After that, it's intensive with the memorisation phase of the memory tests "Learn figures" and "Learning facts" more. As the names imply, these tests are mainly about memory capacity. While you have four minutes to memorise 20 complex figures in the "learning figures" test, you have six minutes to memorise the name, age, profession, a characteristic and a clinical picture of a total of 15 imaginary patients in the "learning facts" test that follows directly. After this memorisation phase, which lasts a total of ten minutes, you have to keep all the memorised information in your head for another whole hour before you have to reproduce it correctly in the reproduction phase. In addition, no notes may be taken during this test.

In the hour between the imprinting and reproduction phases, basic medical and reading comprehension is tested one more time. In the sixth subtest "Text comprehension"You have to prove that you can quickly comprehend even longer texts (approx. one A4 page) and correctly answer the subsequent questions about the text. As with the second subtest, "Basic understanding of medicine and the natural sciences", all the necessary information for answering the questions is given in the text and extensive factual knowledge is not required.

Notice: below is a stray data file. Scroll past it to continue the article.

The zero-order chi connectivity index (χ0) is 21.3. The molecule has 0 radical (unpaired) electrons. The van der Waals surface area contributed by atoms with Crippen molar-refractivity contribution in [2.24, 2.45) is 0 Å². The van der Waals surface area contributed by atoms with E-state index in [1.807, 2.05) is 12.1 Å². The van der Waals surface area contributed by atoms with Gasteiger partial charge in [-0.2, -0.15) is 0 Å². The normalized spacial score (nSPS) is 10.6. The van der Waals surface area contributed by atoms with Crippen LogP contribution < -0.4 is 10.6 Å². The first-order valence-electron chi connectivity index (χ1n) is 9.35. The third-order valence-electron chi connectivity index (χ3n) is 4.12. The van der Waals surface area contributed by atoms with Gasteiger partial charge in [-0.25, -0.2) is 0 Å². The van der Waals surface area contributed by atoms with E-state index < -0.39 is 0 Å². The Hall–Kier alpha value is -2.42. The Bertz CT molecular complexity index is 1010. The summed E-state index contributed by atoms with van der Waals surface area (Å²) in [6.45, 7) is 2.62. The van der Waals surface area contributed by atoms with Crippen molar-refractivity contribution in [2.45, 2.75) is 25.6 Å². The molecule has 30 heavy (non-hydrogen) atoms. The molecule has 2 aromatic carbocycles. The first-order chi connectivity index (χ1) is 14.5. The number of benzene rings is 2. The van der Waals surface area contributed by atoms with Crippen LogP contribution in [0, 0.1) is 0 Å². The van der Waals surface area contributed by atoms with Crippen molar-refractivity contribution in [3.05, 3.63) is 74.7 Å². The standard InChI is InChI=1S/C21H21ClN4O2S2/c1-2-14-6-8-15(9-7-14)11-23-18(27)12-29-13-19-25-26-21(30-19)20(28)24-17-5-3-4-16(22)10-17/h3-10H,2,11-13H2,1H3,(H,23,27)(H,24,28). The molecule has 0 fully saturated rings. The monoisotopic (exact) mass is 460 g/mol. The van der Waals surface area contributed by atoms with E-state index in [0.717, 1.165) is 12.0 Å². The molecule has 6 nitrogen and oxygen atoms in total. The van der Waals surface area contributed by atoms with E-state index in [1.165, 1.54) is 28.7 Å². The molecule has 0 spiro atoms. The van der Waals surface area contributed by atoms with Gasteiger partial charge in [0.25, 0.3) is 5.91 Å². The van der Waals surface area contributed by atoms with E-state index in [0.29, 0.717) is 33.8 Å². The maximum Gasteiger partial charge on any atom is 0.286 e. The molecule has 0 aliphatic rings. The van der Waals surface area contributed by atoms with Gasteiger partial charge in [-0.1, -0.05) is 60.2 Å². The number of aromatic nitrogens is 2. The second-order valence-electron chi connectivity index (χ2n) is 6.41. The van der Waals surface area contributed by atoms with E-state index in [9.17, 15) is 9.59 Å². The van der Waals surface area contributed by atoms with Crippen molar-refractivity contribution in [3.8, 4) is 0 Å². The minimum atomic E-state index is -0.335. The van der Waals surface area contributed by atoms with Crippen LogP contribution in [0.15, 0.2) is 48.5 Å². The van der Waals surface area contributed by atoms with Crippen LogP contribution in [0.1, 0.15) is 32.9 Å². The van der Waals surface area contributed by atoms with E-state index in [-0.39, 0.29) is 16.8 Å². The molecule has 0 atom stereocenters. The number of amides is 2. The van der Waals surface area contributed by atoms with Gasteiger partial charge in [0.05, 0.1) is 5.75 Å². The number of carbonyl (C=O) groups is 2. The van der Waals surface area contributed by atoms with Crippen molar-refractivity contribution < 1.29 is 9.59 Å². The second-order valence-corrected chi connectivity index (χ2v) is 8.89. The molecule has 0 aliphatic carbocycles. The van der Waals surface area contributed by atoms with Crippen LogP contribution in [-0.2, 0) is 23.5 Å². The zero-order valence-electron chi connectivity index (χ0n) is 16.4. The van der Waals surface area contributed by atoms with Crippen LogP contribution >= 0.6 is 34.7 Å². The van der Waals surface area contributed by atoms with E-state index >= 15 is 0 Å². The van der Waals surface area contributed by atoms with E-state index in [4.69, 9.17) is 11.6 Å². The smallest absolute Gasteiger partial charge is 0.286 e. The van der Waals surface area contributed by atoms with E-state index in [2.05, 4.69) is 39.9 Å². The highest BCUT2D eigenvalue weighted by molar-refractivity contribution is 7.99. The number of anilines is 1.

After the sixth subtest has been completed and the previously learned figures and facts have been asked in the reproduction phase of the memorisation tests, we move on to the seventh and final subtest "Diagrams and tables". Here, 24 diagrams and tables are to be analysed and evaluated in one hour. Although the sometimes very complex figures can seem daunting at first, similar patterns and traps can often be found in the questions, which is why, as with the "Quantitative and Formal Problems", it is also highly recommended in this test to familiarise yourself with the exact types of tasks.

During the test, one works in a test booklet in which the tasks and answer options are located. The selected answers must then be transferred to a separate answer sheet for each task, which may only be worked on with a pencil and eraser. IMPORTANTIf the time for a subtest has expired, you must immediately scroll to the next test, scrolling back is not possible. STRICTLY forbidden and will be punished with immediate test exclusion. Since each subtest is printed on coloured paper in different colours, such offences are bound to be noticed and cheating is therefore pointless. You should therefore always make sure that you tick the answers on the sheet at the same time as you complete the tasks. If you do not finish a subtest in time and there are still empty boxes left on the answer sheet, it is highly recommended to simply tick them randomly in order to at least have the chance of a lucky strike or two.